IRS Announces Change to the
Amend Your Cafeteria Plan Now
To Allow for a $500 Rollover
The IRS has announced that Cafeteria Plans (also known as 125 Plans, FSAs and Flexible Spending Accounts) can permit up to $500 to be "rolled over" into the following year - softening the "use it or lose it" rule that had been the hallmark of these accounts.
In order to allow for this rollover, a plan has to be amended.
Items to Consider
- To take advantage of the rollover, your plan must be amended.
- If your plan provides for a "grace period" allowing the account balance for one plan year to be spent in the first few months of the following year, this $500 rollover cannot be used. You may want to amend your plan to eliminate the grace period; if so, the amendment to remove this provision would have to be done by year end.
- The rollover is limited to $500 each year and cannot be accumulated.
Next Steps to Take
- Contact your provider or administrator immediately if you want to implement this change for the 2013 Plan Year.
- If your Cafeteria Plan was drafted by Strauss Troy, and you have not received an e-mail, please contact Claudia.
- Click here for a copy of IRS Notice 2013-71.
Claudia Allen's practice is
|Strauss Troy Attorney Claudia Allen|
concentrated in the areas of employee benefits, qualified retirement plans and employment law. She is a frequent lecturer and author of many articles in areas of qualified retirement plans, deferred compensation, employment law and other employee benefits.
For assistance amending
your Cafeteria Plan, or with questions:
Contact Claudia at 513.629.9462
Center for Respite Care Celebrates
Strauss Troy Attorney Larry Neuman
Co-Chairs CRC's 2013 Transformation Awards
Ed Paul (l), Jake Paul, Oscar Robertson, Larry Neuman and Carol Neuman During the 2013 Transformation Awards Ceremony
Since opening its doors in 2003, the Center for Respite Care has assisted over 1,000 sick and injured homeless individuals on their journey to restored health and self-sufficiency.
On the evening of October 17th, the Center celebrated 10 years of transforming lives by honoring three others who have made a significant difference in the lives of our community. The recipients of the 2013 Transformation Awards are:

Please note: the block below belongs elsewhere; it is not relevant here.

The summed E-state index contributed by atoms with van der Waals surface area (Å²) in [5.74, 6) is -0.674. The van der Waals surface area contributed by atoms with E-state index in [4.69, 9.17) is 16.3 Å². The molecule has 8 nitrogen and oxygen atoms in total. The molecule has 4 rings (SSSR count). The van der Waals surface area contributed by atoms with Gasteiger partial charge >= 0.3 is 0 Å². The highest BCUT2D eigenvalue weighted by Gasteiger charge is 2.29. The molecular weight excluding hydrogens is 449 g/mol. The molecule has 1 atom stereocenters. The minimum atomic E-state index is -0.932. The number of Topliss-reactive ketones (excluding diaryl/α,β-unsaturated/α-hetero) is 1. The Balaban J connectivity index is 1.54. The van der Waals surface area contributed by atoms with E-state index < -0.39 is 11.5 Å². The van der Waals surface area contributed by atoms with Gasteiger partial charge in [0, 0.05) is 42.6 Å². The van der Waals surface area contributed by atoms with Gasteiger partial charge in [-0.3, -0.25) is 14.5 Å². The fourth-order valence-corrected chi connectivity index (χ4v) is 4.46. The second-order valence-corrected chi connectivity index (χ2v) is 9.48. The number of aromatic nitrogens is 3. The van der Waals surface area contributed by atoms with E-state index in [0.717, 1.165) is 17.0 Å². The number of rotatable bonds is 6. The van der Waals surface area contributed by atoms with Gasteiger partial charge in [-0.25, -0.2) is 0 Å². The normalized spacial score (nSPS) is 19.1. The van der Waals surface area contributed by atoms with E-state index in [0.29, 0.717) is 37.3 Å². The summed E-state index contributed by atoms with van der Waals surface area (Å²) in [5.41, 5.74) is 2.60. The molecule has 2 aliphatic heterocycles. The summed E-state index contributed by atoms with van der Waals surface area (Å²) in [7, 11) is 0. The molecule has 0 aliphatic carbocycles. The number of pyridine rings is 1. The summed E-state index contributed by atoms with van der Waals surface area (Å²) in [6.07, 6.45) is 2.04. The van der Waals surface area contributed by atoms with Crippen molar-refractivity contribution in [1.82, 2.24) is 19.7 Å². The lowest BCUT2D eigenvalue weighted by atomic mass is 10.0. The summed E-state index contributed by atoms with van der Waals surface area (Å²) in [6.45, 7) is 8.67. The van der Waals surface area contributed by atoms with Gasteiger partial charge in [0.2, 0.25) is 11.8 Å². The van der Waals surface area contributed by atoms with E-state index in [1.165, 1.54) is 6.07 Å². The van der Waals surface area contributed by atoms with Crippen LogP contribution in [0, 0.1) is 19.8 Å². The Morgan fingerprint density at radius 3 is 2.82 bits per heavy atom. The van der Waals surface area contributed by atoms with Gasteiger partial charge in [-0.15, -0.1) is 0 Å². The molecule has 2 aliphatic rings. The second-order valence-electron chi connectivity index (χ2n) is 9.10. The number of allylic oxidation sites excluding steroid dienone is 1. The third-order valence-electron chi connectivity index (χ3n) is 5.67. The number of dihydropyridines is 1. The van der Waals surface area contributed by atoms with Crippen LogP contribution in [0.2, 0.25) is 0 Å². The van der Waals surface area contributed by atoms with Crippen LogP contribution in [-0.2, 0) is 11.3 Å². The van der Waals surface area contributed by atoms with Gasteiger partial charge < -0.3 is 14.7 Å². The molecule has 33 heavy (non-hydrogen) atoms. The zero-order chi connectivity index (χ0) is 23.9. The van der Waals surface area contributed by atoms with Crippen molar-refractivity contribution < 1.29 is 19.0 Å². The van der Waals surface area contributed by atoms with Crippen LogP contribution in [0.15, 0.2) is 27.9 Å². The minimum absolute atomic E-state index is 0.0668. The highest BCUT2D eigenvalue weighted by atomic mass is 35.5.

The event, which took place at Xavier University's Schiff Conference and Banquet Center, included a reception and dinner, entertainment and the awards ceremony.
The 2013 Transformation Awards raised more than $86,000 to continue the good work of the Center.
Since 2003, the Center has been providing quality, holistic medical care to people in the Tri-state region who are homeless and need a safe place to heal and break the cycle of homelessness. The Center for Respite Care has had a profound effect on reducing healthcare costs in the city. CRC's cost of operation is 5% of the cost of hospital care, thereby resulting in a savings to the community of $10 million annually.
To learn more about how you can make a difference
in the lives of the homeless of our community, visit here.
Strauss Troy represented Ferguson Enterprises, which provided nearly $50,000 in high-end kitchen appliances, lighting fixtures and plumbing fixtures to a multi-million dollar home being constructed in Loveland, Ohio.
Near the end of the project, a dispute arose between the owners and the general contractor constructing the house, Pinnacle Building Group. The owners refused to make the final payments on the house, and the general contractor went out of business, leaving several sub-contractors and material suppliers owed money.
The sub-contractors and material suppliers had substantial unpaid invoices, yet the homeowners claimed that they didn't owe the sub-contractors. Legal action was the next step.
Ferguson, along with three other sub-contractors, pursued claims against the homeowners for unjust enrichment.
Three Elements to Prove Unjust Enrichment:
- The plaintiff must have provided the defendant with something of value while expecting compensation in return.
- The defendant must have acknowledged, accepted and benefited from whatever the plaintiff provided.
- The plaintiff must show that it would be inequitable or unconscionable for the defendant to enjoy the benefit of the plaintiff's actions without paying for it.